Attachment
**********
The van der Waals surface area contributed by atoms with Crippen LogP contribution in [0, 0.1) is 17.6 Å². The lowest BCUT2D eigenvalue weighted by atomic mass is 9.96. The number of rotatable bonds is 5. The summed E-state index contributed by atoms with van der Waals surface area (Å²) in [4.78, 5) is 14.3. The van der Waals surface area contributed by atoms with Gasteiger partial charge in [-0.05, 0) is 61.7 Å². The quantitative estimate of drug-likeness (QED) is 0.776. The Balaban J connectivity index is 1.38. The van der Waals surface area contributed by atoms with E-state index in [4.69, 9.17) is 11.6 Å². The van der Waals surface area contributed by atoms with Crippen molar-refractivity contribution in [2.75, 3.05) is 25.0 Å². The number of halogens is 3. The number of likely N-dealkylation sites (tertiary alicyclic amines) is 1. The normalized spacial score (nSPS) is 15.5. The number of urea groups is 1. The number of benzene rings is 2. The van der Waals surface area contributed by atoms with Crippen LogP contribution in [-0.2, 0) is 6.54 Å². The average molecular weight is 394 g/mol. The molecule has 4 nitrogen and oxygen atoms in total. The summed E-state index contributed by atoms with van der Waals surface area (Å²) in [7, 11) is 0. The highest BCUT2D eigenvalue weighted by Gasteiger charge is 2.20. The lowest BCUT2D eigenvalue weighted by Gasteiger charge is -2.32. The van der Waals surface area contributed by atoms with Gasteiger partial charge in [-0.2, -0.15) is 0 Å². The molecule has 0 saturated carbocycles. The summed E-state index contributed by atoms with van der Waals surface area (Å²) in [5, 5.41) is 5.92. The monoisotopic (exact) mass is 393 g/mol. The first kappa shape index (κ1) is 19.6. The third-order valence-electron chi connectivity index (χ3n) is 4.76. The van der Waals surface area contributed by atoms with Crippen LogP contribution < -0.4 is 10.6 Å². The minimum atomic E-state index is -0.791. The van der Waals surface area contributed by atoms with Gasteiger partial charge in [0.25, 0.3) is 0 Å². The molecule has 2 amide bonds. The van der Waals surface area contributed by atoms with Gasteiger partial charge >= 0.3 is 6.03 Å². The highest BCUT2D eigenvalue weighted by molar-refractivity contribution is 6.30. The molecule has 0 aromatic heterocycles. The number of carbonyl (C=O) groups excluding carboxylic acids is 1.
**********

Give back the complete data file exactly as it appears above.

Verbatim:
The van der Waals surface area contributed by atoms with Crippen LogP contribution in [0, 0.1) is 17.6 Å². The lowest BCUT2D eigenvalue weighted by atomic mass is 9.96. The number of rotatable bonds is 5. The summed E-state index contributed by atoms with van der Waals surface area (Å²) in [4.78, 5) is 14.3. The van der Waals surface area contributed by atoms with Gasteiger partial charge in [-0.05, 0) is 61.7 Å². The quantitative estimate of drug-likeness (QED) is 0.776. The Balaban J connectivity index is 1.38. The van der Waals surface area contributed by atoms with E-state index in [4.69, 9.17) is 11.6 Å². The van der Waals surface area contributed by atoms with Crippen molar-refractivity contribution in [2.75, 3.05) is 25.0 Å². The number of halogens is 3. The number of likely N-dealkylation sites (tertiary alicyclic amines) is 1. The normalized spacial score (nSPS) is 15.5. The number of urea groups is 1. The number of benzene rings is 2. The van der Waals surface area contributed by atoms with Crippen LogP contribution in [-0.2, 0) is 6.54 Å². The average molecular weight is 394 g/mol. The molecule has 4 nitrogen and oxygen atoms in total. The summed E-state index contributed by atoms with van der Waals surface area (Å²) in [7, 11) is 0. The highest BCUT2D eigenvalue weighted by Gasteiger charge is 2.20. The lowest BCUT2D eigenvalue weighted by Gasteiger charge is -2.32. The van der Waals surface area contributed by atoms with Gasteiger partial charge in [-0.2, -0.15) is 0 Å². The molecule has 0 saturated carbocycles. The summed E-state index contributed by atoms with van der Waals surface area (Å²) in [5, 5.41) is 5.92. The monoisotopic (exact) mass is 393 g/mol. The first kappa shape index (κ1) is 19.6. The third-order valence-electron chi connectivity index (χ3n) is 4.76. The van der Waals surface area contributed by atoms with Crippen LogP contribution < -0.4 is 10.6 Å². The minimum atomic E-state index is -0.791. The van der Waals surface area contributed by atoms with Gasteiger partial charge in [0.25, 0.3) is 0 Å². The molecule has 2 amide bonds. The van der Waals surface area contributed by atoms with Gasteiger partial charge >= 0.3 is 6.03 Å². The highest BCUT2D eigenvalue weighted by molar-refractivity contribution is 6.30. The molecule has 0 aromatic heterocycles. The number of carbonyl (C=O) groups excluding carboxylic acids is 1.